GOVT. 2305 Final

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Liberal Democracy

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Tags and Description

288 Terms

1

Liberal Democracy

rule of law - majority rule, due process and equal protection of law bill of rights election integrity separation of powers checks and balances

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Legislative Branch

Makes laws

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3

Executive Branch

Enforces laws

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Judicial Branch

Interprets laws

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5

Illiberal Democracy

Rule of law to punish enemies - majority dominates, due process and equal protection of laws for majorities Stigmatizes political opponents and majority groups Blurred Bill of Rights Questioning elections - only if you lose

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6

Turn-Key Authoritarianism

The party is absolute No questioning leadership no wide-spread elections Mass surveillance Social credit system to monitor citizens

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7

US/Western Model

Freedom and liberties supersede economic and political certainty

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8

Chinese Model

economic and political certainty override freedoms and liberties

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9

Tenets of American Democracy

Personal Liberty Equality Majority rule/popular consent Popular Sovereignty Individualism Religious Freedom

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10

Political Efficacy

Belief you can influence the government

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11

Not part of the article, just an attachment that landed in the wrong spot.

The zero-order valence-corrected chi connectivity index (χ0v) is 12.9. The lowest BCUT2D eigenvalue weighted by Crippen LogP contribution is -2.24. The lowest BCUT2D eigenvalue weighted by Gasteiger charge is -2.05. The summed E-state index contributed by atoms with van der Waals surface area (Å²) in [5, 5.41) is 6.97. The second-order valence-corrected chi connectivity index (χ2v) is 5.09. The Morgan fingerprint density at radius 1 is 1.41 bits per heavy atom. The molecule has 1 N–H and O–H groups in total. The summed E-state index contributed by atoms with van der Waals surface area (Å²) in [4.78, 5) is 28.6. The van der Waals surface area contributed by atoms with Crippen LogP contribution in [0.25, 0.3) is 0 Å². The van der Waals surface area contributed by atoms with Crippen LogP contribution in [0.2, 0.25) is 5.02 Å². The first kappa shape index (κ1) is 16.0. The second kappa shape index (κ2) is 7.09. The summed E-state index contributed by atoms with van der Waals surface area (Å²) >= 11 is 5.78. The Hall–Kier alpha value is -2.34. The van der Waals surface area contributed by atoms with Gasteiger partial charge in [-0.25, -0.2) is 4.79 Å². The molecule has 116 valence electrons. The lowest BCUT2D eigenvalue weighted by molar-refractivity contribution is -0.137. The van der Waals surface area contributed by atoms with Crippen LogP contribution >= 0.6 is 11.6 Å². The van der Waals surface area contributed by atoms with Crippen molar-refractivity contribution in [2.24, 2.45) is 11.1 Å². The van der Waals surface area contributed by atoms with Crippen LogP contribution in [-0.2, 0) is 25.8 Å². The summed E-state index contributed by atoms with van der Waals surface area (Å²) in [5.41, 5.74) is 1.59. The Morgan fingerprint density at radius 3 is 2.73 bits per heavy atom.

Herald Laswell

Who gets what when and how

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12

Hannah Arendt

escaped concentration camp, became a professor in America, a political writer Banality of Evil - someone who cannot sympathize

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13

Populism

Representing the people; support for the ordinary people juxtaposed with elitism

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14

Exclusive Populism

Work to exclude stigmatized groups

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15

Inclusive Populism

Work to include stigmatized groups

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16

Political Culture

Broadly shared beliefs about how government should work

ex: peaceful transition of power, equality of opportunity - not result, market place of ideas, meritocracy, tolerance

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17

Laissez-faire capitalism

an economic system in which the means of production and distribution are privately owned and operated for profit with minimal or no government interference

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18

Political ideology

Cohesive set of beliefs that form a general philosophy about government

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19

14th Amendment

Declares that all persons born in the U.S. are citizens and are guaranteed equal protection of the laws Due process needed for states

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20

Johnson-Reed Immigration Act

(1924) No east Europeans or Asians allowed into America

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21

Life expectancy

Declined because of COVID Women - 80 Men - 74

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22

Implications of change

Fosters an us-them mentality Women and Minorities given unfair advantage Perception that immigrants are no longer American

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23

Self-Segregation

Homogeneity Disagreement Less exposed to contrary views Technology

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24

Cass Sunstein

Law of group polarization Deliberation in a like minded group leads to extremism

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25

Morris Fiorina

political elites and purple America

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26

Statutory Constitutions

Limits Government Power

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27

Liberal Constitutions

Flexible Constitutions

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28

Purposes of the Constitution

Framework of three branches Protect civil liberties Amendment process